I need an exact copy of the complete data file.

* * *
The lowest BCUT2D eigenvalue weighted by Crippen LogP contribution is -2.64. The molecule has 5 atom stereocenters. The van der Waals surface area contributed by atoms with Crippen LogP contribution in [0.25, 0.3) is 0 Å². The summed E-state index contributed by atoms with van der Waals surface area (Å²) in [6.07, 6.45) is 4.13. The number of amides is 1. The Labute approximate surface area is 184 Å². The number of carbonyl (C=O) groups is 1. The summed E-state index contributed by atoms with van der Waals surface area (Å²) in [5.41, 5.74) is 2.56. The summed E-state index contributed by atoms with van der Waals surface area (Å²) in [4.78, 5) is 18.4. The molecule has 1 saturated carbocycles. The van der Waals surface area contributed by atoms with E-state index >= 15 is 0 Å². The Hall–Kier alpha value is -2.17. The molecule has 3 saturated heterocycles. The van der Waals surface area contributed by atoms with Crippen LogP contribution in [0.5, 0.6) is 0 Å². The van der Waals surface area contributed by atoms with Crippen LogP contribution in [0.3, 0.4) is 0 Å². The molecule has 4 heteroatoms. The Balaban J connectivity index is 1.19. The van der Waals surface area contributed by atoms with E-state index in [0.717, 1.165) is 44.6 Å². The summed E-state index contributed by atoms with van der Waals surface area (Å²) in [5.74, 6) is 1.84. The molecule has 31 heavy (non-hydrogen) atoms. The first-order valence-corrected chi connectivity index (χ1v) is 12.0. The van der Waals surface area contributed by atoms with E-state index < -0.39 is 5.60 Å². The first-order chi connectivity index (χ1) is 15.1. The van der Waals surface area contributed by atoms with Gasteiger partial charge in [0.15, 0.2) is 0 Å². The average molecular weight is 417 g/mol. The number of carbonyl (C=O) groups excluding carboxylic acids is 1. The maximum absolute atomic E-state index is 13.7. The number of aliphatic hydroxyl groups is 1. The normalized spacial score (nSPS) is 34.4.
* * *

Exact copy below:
The lowest BCUT2D eigenvalue weighted by Crippen LogP contribution is -2.64. The molecule has 5 atom stereocenters. The van der Waals surface area contributed by atoms with Crippen LogP contribution in [0.25, 0.3) is 0 Å². The summed E-state index contributed by atoms with van der Waals surface area (Å²) in [6.07, 6.45) is 4.13. The number of amides is 1. The Labute approximate surface area is 184 Å². The number of carbonyl (C=O) groups is 1. The summed E-state index contributed by atoms with van der Waals surface area (Å²) in [5.41, 5.74) is 2.56. The summed E-state index contributed by atoms with van der Waals surface area (Å²) in [4.78, 5) is 18.4. The molecule has 1 saturated carbocycles. The van der Waals surface area contributed by atoms with E-state index >= 15 is 0 Å². The Hall–Kier alpha value is -2.17. The molecule has 3 saturated heterocycles. The van der Waals surface area contributed by atoms with Crippen LogP contribution in [0.5, 0.6) is 0 Å². The van der Waals surface area contributed by atoms with Crippen LogP contribution in [0.3, 0.4) is 0 Å². The molecule has 4 heteroatoms. The Balaban J connectivity index is 1.19. The van der Waals surface area contributed by atoms with E-state index in [0.717, 1.165) is 44.6 Å². The summed E-state index contributed by atoms with van der Waals surface area (Å²) in [5.74, 6) is 1.84. The molecule has 31 heavy (non-hydrogen) atoms. The first-order valence-corrected chi connectivity index (χ1v) is 12.0. The van der Waals surface area contributed by atoms with E-state index < -0.39 is 5.60 Å². The first-order chi connectivity index (χ1) is 15.1. The van der Waals surface area contributed by atoms with Gasteiger partial charge in [0.15, 0.2) is 0 Å². The average molecular weight is 417 g/mol. The number of carbonyl (C=O) groups excluding carboxylic acids is 1. The maximum absolute atomic E-state index is 13.7. The number of aliphatic hydroxyl groups is 1. The normalized spacial score (nSPS) is 34.4.